Despite New York’s moratorium on natural-gas drilling imposed in 2008, the threat of hydrofracking looms heavy across the state, where I live. I made a trip last weekend to one of the issues’ ground zeroes, near Ithaca and Binghamton, for a glimpse at how the fight against fracking is going.
It was just a 115-mile drive west through softly rolling hills, and while the physical landscape barely changed, man’s footprint did, as rural poverty evidenced itself with each mile of tumbling-down wooden-frame houses and strips of abandoned commercial real estate.
Closing in on the college towns of Ithaca and Binghamton, I started to see a proliferation of “No-Fracking-Way” yard signs and billboards. Nurtured and driven by college students, educated homeowners, and weathered lefties, the struggle over who can drill for natural gas and where is clearly a far bigger issue here than it is in my backyard in the Hudson Valley.
The reason is simple: My backyard, and several nearby counties that run south to New York City, is largely protected from drilling due to its proximity to the watershed that delivers 1.1 billion gallons of clean drinking water to the city each day.
For all his positives, three-term billionaire Mayor Bloomberg—like many politicians, including those dependent on campaign donations from energy companies—has given gas drillers a pass, saying just last week that as long as it’s done outside the watershed “fracking is something on balance that is better for this country than the alternative,” meaning coal.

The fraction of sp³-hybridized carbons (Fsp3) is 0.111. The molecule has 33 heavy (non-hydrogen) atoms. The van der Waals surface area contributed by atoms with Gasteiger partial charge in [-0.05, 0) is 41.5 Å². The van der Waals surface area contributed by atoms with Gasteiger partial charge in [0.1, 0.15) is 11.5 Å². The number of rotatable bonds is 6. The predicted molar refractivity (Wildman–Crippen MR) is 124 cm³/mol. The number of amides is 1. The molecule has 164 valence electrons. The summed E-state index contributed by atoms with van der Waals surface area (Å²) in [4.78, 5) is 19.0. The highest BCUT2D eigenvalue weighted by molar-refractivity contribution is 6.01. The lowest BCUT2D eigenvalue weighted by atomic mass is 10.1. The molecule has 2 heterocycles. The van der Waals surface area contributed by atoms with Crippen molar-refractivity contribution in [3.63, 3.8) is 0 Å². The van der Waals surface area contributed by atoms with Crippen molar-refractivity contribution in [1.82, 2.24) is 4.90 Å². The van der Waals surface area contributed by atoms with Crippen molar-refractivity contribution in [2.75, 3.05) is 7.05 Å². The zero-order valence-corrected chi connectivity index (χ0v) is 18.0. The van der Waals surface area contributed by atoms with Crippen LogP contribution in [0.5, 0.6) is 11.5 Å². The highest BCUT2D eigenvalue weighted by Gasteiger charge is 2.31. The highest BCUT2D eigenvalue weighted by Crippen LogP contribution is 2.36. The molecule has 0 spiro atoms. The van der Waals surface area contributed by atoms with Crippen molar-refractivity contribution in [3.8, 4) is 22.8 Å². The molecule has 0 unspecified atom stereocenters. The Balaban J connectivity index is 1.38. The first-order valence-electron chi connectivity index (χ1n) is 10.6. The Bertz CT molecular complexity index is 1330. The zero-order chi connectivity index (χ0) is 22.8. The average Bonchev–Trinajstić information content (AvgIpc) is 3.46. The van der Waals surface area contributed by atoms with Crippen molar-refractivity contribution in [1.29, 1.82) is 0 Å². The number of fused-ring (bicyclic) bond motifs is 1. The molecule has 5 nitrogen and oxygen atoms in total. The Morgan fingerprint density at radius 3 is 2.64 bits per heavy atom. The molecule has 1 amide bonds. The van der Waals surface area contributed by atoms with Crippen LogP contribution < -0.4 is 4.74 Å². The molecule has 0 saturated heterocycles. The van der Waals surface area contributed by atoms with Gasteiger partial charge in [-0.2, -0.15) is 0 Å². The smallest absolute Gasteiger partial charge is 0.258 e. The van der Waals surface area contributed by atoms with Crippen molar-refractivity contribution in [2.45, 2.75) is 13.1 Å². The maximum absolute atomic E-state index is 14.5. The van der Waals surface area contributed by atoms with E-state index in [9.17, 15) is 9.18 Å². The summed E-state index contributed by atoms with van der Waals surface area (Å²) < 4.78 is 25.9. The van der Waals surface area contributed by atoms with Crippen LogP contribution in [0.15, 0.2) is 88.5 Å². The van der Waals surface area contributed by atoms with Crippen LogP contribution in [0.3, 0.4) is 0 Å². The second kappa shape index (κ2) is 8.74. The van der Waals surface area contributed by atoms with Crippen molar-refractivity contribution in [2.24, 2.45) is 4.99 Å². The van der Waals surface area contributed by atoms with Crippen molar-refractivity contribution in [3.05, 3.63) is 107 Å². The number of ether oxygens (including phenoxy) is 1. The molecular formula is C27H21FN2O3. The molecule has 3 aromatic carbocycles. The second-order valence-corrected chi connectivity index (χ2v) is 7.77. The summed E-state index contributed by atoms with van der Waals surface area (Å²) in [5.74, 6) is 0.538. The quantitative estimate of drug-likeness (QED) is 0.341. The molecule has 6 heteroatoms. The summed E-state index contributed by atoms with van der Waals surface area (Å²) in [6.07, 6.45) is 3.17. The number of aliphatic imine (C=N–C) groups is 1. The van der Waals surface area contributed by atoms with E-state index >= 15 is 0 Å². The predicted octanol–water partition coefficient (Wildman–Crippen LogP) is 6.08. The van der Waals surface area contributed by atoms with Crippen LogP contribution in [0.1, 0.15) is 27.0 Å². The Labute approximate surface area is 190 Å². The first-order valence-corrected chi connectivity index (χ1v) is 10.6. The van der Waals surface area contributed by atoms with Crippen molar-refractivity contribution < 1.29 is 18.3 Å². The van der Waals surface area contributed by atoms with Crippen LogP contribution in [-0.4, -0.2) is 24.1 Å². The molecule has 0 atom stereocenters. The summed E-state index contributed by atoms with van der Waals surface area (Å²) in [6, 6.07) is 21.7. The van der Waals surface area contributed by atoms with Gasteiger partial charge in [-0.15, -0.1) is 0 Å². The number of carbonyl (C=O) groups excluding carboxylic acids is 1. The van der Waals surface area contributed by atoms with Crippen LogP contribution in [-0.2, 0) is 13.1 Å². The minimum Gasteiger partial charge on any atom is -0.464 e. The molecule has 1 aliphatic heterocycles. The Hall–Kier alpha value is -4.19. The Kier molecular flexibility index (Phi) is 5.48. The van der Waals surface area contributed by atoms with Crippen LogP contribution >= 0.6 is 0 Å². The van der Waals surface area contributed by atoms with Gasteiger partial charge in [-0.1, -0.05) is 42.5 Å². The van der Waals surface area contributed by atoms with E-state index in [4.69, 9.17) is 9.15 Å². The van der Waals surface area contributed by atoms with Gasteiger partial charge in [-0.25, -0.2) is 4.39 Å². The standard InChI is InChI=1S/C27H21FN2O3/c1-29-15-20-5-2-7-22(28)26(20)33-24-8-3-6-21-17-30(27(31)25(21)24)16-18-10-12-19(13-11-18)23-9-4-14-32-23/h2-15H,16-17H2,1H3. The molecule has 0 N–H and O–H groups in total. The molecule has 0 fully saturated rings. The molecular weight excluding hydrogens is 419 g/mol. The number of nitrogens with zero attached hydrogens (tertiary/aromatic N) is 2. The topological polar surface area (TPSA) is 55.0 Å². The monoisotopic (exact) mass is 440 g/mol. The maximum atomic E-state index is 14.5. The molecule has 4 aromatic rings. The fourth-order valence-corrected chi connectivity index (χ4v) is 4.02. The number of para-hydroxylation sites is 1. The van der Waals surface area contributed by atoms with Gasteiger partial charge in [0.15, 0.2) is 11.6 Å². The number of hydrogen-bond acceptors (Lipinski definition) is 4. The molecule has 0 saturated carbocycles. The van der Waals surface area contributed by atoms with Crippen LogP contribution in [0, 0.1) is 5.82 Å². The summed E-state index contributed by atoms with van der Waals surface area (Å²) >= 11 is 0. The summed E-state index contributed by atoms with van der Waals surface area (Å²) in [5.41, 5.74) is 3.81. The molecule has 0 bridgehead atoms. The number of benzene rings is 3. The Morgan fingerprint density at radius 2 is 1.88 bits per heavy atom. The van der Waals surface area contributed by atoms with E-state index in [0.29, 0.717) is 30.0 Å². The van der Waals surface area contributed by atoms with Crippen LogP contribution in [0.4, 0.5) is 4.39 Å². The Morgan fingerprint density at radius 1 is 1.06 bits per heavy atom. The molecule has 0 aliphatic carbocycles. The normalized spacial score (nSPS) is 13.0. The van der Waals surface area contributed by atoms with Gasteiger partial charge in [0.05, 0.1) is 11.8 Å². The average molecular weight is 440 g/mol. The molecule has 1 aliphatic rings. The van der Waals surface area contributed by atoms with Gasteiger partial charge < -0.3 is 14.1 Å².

There is of course a pro-fracking argument. It contends that drilling for natural gas could create up to 600,000 new jobs. In his most recent State of the Union address, President Obama said, “We have a supply of natural gas that can last America nearly 100 years, and my administration will take every possible action to safely develop this energy.”
On a more local level, there are a lot of very poor people living in rural New York who wouldn’t think twice of accepting $1,000 an acre for drilling rights. “They could put the damn thing right in my living room—I wouldn’t care,” said a resident of nearby Pennsylvania.
On Saturday night a couple of thousand motivated people turned out for a rally in Binghamton clearly in fighting mode. Given its proximity to the Pennsylvania border, where drilling for natural gas has already gone awry, contaminating drinking water and rivers, people here are worried about their health, real estate values, and what is still, in many respects, a clean environment.
Two of the more popular people in the room were residents of Dimock, Pennsylvania. One held up a gallon jug filled with what looked like pond scum but was the water he’d poured from his tap. He was offering tastings, as he had to energy department CEOs and department of environment commissioners. Every potential drinker responded with the same, “No, thanks.”
At his side was a ponytailed man in his late 50s whose job with an energy company had been delivering tankers of clean water to communities where drinking water had been contaminated by fracking. When he discovered the company was sending clean water in the same tankers it used to take away bad water—and not cleaning them in between hauls—he quit.